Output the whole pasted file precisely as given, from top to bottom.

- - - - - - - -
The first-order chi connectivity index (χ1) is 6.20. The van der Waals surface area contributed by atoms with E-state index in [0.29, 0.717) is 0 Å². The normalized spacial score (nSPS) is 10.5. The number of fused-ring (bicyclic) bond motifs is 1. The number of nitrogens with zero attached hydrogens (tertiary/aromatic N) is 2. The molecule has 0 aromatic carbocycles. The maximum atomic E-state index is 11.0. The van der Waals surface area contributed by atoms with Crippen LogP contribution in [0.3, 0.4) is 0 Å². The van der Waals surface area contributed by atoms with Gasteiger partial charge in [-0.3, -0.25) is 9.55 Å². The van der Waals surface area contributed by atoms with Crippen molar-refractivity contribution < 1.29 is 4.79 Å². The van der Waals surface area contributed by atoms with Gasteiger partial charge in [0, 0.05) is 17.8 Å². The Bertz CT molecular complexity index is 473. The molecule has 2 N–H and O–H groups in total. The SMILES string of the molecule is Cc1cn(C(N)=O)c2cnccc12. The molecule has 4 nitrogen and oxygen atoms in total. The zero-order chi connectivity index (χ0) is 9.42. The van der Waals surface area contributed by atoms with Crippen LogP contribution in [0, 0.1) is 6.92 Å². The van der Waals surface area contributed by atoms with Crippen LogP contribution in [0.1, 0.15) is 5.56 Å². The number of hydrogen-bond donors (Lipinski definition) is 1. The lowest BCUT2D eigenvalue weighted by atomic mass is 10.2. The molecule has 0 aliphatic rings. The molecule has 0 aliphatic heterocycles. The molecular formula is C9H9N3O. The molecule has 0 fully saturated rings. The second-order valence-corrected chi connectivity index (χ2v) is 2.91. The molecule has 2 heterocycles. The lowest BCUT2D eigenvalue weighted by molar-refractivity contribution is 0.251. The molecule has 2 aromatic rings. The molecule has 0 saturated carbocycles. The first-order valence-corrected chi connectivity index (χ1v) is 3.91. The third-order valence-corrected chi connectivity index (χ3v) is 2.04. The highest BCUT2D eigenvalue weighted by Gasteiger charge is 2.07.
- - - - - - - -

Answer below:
The first-order chi connectivity index (χ1) is 6.20. The van der Waals surface area contributed by atoms with E-state index in [0.29, 0.717) is 0 Å². The normalized spacial score (nSPS) is 10.5. The number of fused-ring (bicyclic) bond motifs is 1. The number of nitrogens with zero attached hydrogens (tertiary/aromatic N) is 2. The molecule has 0 aromatic carbocycles. The maximum atomic E-state index is 11.0. The van der Waals surface area contributed by atoms with Crippen LogP contribution in [0.3, 0.4) is 0 Å². The van der Waals surface area contributed by atoms with Gasteiger partial charge in [-0.3, -0.25) is 9.55 Å². The van der Waals surface area contributed by atoms with Crippen molar-refractivity contribution < 1.29 is 4.79 Å². The van der Waals surface area contributed by atoms with Gasteiger partial charge in [0, 0.05) is 17.8 Å². The Bertz CT molecular complexity index is 473. The molecule has 2 N–H and O–H groups in total. The SMILES string of the molecule is Cc1cn(C(N)=O)c2cnccc12. The molecule has 4 nitrogen and oxygen atoms in total. The zero-order chi connectivity index (χ0) is 9.42. The van der Waals surface area contributed by atoms with Crippen LogP contribution in [0, 0.1) is 6.92 Å². The van der Waals surface area contributed by atoms with Crippen LogP contribution in [0.1, 0.15) is 5.56 Å². The number of hydrogen-bond donors (Lipinski definition) is 1. The lowest BCUT2D eigenvalue weighted by atomic mass is 10.2. The molecule has 0 aliphatic rings. The molecule has 0 aliphatic heterocycles. The molecular formula is C9H9N3O. The molecule has 0 fully saturated rings. The second-order valence-corrected chi connectivity index (χ2v) is 2.91. The molecule has 2 heterocycles. The lowest BCUT2D eigenvalue weighted by molar-refractivity contribution is 0.251. The molecule has 2 aromatic rings. The molecule has 0 saturated carbocycles. The first-order valence-corrected chi connectivity index (χ1v) is 3.91. The third-order valence-corrected chi connectivity index (χ3v) is 2.04. The highest BCUT2D eigenvalue weighted by Gasteiger charge is 2.07.